A newcomer to Brooklyn Heights wants the glowing red Verizon logo removed from the telecommunication building just across the Brooklyn Bridge, and is vowing to ramp up the fight just like the masses before him.
Canarsie man Richard Brown, who now spends significant time on the Brooklyn Heights Promenade with a new significant other, said he first noticed the “unsightly blemish” as he and his lady were enjoying a sunset a few weeks ago. And every evening since, the sign — located atop the 32-story building’s limestone monolith at 375 Pearl St. in Manhattan — has agitated him.
“Just because something’s legal doesn’t mean it should be done,” said Brown, whose “campaign” so far consists only of “rallying support,” though he may soon branch into T-shirts.
“We’ll just huff and puff for a while and see if something gets done,” added Brown, a car salesman who told The Brooklyn Paper about his crusade via fax.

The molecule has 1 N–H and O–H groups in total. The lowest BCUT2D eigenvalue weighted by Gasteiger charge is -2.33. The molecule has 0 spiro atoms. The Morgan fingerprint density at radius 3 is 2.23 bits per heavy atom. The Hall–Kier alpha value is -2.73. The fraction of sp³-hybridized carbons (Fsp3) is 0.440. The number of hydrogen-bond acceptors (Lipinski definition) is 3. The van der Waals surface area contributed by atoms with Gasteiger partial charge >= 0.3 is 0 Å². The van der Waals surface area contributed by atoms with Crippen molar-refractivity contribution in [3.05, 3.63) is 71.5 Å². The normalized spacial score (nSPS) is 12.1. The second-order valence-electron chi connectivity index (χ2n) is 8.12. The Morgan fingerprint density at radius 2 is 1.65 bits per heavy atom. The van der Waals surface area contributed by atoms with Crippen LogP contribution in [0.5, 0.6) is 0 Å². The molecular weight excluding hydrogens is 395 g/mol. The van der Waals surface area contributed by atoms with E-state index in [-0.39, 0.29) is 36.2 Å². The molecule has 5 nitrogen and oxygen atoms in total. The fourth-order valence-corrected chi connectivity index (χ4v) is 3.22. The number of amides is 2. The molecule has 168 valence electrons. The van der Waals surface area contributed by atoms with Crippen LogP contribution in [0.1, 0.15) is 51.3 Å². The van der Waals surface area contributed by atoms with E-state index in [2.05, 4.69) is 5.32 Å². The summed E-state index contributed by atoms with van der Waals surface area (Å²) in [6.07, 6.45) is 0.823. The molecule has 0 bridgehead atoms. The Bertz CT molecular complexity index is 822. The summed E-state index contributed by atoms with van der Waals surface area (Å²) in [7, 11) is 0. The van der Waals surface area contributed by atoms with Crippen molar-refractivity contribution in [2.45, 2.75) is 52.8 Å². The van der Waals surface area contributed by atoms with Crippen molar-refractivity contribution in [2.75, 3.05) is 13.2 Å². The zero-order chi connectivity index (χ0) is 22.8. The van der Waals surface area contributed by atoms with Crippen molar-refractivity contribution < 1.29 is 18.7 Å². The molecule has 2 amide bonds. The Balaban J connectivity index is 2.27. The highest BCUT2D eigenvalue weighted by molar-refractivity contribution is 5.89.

Perhaps he is onto something — though he’s certainly not the first Quixote to tilt at this particular windmill.
“People before him have tried; more power to him,” shrugged Brooklyn Heights Association Executive President Judy Stanton. “But I agree with him — it’s not what you want to see when you’re looking over at Manhattan.”
Columbia Heights residents have long lobbied local officials, the city, and Verizon itself to remove the sign, all to no avail, Stanton said.
A Verizon spokesman said this week that nothing’s going to happen immediately.
“At this time, the sign is remaining unchanged,” said the spokesman, John Bonamo.
Then again, last year, Verizon sold part of the building to developers, who plan to open up the stony façade with a new glass curtain wall and create one million square feet of new office space. The new owners are also reportedly offering the sign space as an additional enticement to potential companies.
Tourists and Brooklynites alike say they can’t wait for the changes — if only because they may lead to the removal of the logo.
“Take it down!” said Katie Macallum, adding that the city should rule against unsightly signs. “The building is ugly, too. It ruins the whole landscape, and it makes it cheesy. It doesn’t fit in with the architecture.”
— with Elyssa Pachico